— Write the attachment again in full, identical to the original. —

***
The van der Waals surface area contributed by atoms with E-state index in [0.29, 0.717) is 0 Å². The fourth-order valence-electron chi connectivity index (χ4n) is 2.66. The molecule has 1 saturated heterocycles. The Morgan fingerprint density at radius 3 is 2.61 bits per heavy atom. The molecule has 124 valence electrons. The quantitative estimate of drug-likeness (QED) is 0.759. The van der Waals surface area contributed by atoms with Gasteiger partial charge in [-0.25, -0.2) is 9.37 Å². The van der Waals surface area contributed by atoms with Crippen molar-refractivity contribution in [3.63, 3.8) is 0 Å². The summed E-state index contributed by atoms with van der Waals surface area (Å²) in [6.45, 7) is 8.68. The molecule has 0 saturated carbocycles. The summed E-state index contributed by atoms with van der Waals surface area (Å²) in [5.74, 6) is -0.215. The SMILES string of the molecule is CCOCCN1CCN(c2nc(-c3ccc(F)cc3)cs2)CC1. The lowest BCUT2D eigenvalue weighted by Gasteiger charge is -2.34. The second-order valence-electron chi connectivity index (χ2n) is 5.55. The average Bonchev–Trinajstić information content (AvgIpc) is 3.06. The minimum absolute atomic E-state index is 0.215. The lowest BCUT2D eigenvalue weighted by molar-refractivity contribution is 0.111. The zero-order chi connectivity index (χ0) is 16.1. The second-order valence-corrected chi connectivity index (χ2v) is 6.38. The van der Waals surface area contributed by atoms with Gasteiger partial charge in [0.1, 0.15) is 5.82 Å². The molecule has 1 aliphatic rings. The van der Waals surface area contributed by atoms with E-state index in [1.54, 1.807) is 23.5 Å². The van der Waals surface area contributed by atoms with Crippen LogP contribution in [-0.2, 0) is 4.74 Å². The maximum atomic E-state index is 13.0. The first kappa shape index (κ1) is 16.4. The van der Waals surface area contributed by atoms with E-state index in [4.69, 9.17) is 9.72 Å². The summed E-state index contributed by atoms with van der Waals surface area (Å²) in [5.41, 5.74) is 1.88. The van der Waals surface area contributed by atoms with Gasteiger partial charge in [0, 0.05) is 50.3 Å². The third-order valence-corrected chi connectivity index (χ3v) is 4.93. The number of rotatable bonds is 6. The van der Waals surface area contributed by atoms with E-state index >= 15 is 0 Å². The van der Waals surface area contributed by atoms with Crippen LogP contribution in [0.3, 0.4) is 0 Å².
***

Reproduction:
The van der Waals surface area contributed by atoms with E-state index in [0.29, 0.717) is 0 Å². The fourth-order valence-electron chi connectivity index (χ4n) is 2.66. The molecule has 1 saturated heterocycles. The Morgan fingerprint density at radius 3 is 2.61 bits per heavy atom. The molecule has 124 valence electrons. The quantitative estimate of drug-likeness (QED) is 0.759. The van der Waals surface area contributed by atoms with Gasteiger partial charge in [-0.25, -0.2) is 9.37 Å². The van der Waals surface area contributed by atoms with Crippen molar-refractivity contribution in [3.63, 3.8) is 0 Å². The summed E-state index contributed by atoms with van der Waals surface area (Å²) in [6.45, 7) is 8.68. The molecule has 0 saturated carbocycles. The summed E-state index contributed by atoms with van der Waals surface area (Å²) in [5.74, 6) is -0.215. The SMILES string of the molecule is CCOCCN1CCN(c2nc(-c3ccc(F)cc3)cs2)CC1. The lowest BCUT2D eigenvalue weighted by Gasteiger charge is -2.34. The second-order valence-electron chi connectivity index (χ2n) is 5.55. The average Bonchev–Trinajstić information content (AvgIpc) is 3.06. The minimum absolute atomic E-state index is 0.215. The lowest BCUT2D eigenvalue weighted by molar-refractivity contribution is 0.111. The zero-order chi connectivity index (χ0) is 16.1. The second-order valence-corrected chi connectivity index (χ2v) is 6.38. The van der Waals surface area contributed by atoms with Gasteiger partial charge in [0.1, 0.15) is 5.82 Å². The molecule has 1 aliphatic rings. The van der Waals surface area contributed by atoms with E-state index in [1.54, 1.807) is 23.5 Å². The van der Waals surface area contributed by atoms with Crippen LogP contribution in [-0.2, 0) is 4.74 Å². The maximum atomic E-state index is 13.0. The first kappa shape index (κ1) is 16.4. The van der Waals surface area contributed by atoms with E-state index in [4.69, 9.17) is 9.72 Å². The summed E-state index contributed by atoms with van der Waals surface area (Å²) in [5.41, 5.74) is 1.88. The van der Waals surface area contributed by atoms with Gasteiger partial charge in [0, 0.05) is 50.3 Å². The third-order valence-corrected chi connectivity index (χ3v) is 4.93. The number of rotatable bonds is 6. The van der Waals surface area contributed by atoms with E-state index >= 15 is 0 Å². The van der Waals surface area contributed by atoms with Crippen LogP contribution in [0.3, 0.4) is 0 Å².